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"[Arms Control Today] has become indispensable! I think it is the combination of the critical period we are in and the quality of the product. I found myself reading the May issue from cover to cover."

– Frank von Hippel
Co-Director of Program on Science and Global Security, Princeton University
Congress Boosts Nonproliferation Funding

Robert Golan-Vilella

After months of haggling, Congress has passed a bill to fund the federal government for the remainder of fiscal year 2011, increasing spending for nuclear nonproliferation programs in the Department of Energy by more than 9 percent from their previous levels.

The bill, passed by both houses of Congress April 14 and signed into law the following day, provides $2.32 billion for defense nuclear nonproliferation activities in the Energy Department’s National Nuclear Security Administration (NNSA). That figure represents an increase of about $200 million from the fiscal year 2010 appropriation, but falls considerably short of the $2.69 billion that President Barack Obama requested last year for fiscal year 2011. (See ACT, March 2010.) The nonproliferation programs are designed to detect, secure, and dispose of nuclear and radiological materials around the world.

The spending bill does not dictate how the money will be divided within the programs that make up the nuclear nonproliferation account, and neither the White House nor the NNSA has given any indication of how they will distribute it. According to a statement by the Senate Appropriations Energy and Water Development Subcommittee, the increase was intended “to continue efforts to secure all vulnerable nuclear materials within 4 years.” This four-year goal is a major component of Obama’s nuclear agenda; he first announced it during his landmark April 2009 speech in Prague. (See ACT, May 2009.)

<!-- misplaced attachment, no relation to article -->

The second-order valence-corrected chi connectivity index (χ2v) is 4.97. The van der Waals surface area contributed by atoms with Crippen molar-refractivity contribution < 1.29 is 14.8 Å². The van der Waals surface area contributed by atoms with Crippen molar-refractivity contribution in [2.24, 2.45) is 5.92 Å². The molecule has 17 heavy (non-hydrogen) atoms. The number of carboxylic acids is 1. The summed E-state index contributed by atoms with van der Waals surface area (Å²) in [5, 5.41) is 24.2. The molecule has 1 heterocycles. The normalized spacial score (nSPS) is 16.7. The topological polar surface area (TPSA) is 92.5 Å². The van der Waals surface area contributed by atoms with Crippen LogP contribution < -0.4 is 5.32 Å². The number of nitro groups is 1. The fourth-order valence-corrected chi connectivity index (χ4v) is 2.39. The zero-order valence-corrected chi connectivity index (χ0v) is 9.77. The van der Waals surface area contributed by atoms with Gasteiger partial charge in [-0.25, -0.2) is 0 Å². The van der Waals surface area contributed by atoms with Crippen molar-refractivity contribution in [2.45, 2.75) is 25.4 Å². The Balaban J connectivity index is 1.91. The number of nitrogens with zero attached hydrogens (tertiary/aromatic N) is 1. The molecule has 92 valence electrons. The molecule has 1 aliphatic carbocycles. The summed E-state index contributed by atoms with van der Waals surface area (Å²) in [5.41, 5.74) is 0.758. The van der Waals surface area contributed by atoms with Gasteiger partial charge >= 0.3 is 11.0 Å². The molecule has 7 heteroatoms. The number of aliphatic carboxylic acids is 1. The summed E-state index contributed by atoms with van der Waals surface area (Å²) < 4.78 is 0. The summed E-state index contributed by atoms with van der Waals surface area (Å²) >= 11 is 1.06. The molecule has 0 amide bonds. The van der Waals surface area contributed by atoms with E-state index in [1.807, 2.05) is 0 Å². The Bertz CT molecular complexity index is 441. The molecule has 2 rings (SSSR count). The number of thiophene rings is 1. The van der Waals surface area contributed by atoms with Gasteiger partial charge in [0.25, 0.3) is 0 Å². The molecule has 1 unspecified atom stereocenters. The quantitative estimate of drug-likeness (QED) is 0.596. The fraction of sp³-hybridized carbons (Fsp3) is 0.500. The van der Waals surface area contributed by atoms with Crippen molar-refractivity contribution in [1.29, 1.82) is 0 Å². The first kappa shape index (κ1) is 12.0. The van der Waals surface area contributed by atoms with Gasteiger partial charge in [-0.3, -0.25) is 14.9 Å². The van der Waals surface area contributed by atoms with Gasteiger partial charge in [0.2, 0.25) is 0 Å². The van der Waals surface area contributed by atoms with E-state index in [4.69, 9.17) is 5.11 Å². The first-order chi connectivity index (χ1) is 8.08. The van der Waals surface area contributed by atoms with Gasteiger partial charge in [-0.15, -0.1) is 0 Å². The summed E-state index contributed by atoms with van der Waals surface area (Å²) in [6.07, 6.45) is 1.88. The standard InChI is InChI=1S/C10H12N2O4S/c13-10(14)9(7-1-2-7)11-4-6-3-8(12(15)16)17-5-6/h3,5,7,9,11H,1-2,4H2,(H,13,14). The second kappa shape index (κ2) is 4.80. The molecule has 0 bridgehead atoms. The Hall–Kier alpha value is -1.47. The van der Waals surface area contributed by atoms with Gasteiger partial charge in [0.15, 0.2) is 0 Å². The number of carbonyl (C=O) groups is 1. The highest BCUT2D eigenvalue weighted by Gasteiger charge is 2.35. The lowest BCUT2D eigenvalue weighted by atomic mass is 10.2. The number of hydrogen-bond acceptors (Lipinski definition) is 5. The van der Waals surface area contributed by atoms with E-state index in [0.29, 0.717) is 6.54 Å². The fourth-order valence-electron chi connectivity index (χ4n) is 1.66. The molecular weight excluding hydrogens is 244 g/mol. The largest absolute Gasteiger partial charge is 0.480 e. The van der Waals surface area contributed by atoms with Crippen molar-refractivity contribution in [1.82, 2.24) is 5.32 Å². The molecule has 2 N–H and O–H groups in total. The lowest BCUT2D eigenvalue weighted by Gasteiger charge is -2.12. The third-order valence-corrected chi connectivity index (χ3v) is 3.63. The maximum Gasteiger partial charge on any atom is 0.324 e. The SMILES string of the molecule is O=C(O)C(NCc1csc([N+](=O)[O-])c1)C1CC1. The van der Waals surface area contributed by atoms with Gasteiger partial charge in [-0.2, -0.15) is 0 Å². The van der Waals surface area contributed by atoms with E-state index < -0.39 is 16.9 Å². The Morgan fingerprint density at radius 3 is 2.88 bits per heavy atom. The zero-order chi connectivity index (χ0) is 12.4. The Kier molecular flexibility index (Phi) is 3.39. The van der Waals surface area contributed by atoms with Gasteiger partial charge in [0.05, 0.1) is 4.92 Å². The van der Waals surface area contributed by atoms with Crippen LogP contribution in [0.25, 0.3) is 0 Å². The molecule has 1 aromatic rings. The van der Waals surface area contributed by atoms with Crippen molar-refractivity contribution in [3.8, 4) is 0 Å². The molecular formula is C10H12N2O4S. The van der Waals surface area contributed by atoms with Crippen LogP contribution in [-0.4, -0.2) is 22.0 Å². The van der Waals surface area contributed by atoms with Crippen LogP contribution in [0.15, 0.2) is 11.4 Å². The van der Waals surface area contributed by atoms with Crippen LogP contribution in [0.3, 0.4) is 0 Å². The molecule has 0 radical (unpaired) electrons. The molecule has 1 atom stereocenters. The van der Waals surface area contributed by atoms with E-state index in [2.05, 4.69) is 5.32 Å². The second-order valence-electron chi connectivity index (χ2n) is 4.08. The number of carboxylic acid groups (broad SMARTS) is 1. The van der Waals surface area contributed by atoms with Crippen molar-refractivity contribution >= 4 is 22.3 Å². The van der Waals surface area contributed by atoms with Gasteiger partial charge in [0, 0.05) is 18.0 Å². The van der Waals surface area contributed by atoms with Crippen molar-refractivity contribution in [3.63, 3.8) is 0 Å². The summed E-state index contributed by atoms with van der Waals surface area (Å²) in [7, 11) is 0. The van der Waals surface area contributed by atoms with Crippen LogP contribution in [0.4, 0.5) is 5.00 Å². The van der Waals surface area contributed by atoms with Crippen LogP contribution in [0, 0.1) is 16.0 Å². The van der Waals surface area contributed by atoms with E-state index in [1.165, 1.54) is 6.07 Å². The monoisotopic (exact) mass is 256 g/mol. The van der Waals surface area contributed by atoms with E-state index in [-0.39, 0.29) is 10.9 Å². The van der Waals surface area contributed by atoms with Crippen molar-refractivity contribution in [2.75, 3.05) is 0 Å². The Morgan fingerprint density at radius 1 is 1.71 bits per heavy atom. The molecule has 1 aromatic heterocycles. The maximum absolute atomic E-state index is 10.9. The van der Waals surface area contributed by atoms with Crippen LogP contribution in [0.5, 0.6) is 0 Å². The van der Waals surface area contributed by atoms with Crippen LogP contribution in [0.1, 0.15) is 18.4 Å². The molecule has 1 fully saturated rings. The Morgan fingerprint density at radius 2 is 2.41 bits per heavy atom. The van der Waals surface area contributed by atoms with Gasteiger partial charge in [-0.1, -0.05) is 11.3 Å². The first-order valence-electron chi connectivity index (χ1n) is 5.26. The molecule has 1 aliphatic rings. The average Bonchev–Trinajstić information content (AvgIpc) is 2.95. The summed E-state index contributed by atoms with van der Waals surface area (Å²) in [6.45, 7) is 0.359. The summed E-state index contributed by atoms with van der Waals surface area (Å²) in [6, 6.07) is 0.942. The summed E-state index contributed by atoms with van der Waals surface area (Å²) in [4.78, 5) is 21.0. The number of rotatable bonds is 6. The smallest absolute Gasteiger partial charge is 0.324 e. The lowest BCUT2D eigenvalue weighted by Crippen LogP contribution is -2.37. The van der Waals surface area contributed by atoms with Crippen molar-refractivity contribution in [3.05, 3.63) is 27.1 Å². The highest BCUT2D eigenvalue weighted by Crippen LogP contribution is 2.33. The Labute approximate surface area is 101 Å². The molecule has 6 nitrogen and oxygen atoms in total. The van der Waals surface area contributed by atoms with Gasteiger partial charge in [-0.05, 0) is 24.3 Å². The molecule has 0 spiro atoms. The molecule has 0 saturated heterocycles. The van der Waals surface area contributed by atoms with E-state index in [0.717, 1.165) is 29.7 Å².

When fiscal year 2010 ended on Sept. 30, Congress had not passed fiscal year 2011 appropriations bills for most government agencies. For the next six months, Congress funded the government through a series of short-term continuing resolutions, which kept most federal government programs at their fiscal year 2010 levels.

Upon assuming the majority in early 2011, House Republicans put forward their proposal for the rest of fiscal year 2011, H.R. 1, which passed the House in February but failed in the Senate. That bill would have put funding for the NNSA nonproliferation account at $2.09 billion, slightly below fiscal year 2010 levels.

In its final agreement, Congress also fully funded Obama’s request to increase spending for the Department of Defense’s Cooperative Threat Reduction (CTR) program by more than 20 percent, from $424 million to $523 million. The CTR program’s mission is to secure and eliminate weapons of mass destruction and their related materials, with a particular focus on the states of the former Soviet Union.

The NNSA’s weapons activities account, whose programs are responsible for maintaining the U.S. nuclear stockpile, will see little change in its funding under the new legislation. Congress allocated $6.99 billion for the weapons budget, just 0.2 percent lower than the level set in the previous continuing resolutions.

The weapons budget was one of the few to receive an increase in the series of continuing resolutions passed since last October. It grew from $6.39 billion to $7.01 billion, a nearly 10 percent rise that fully met Obama’s request. Leaders of both parties agreed to this exception in the context of the consideration of the New Strategic Arms Reduction Treaty; Senate Republicans had insisted that the treaty be accompanied by a robust plan for nuclear modernization. (See ACT, October 2010.)

In H.R. 1, House Republicans had proposed to reduce this number to $6.7 billion.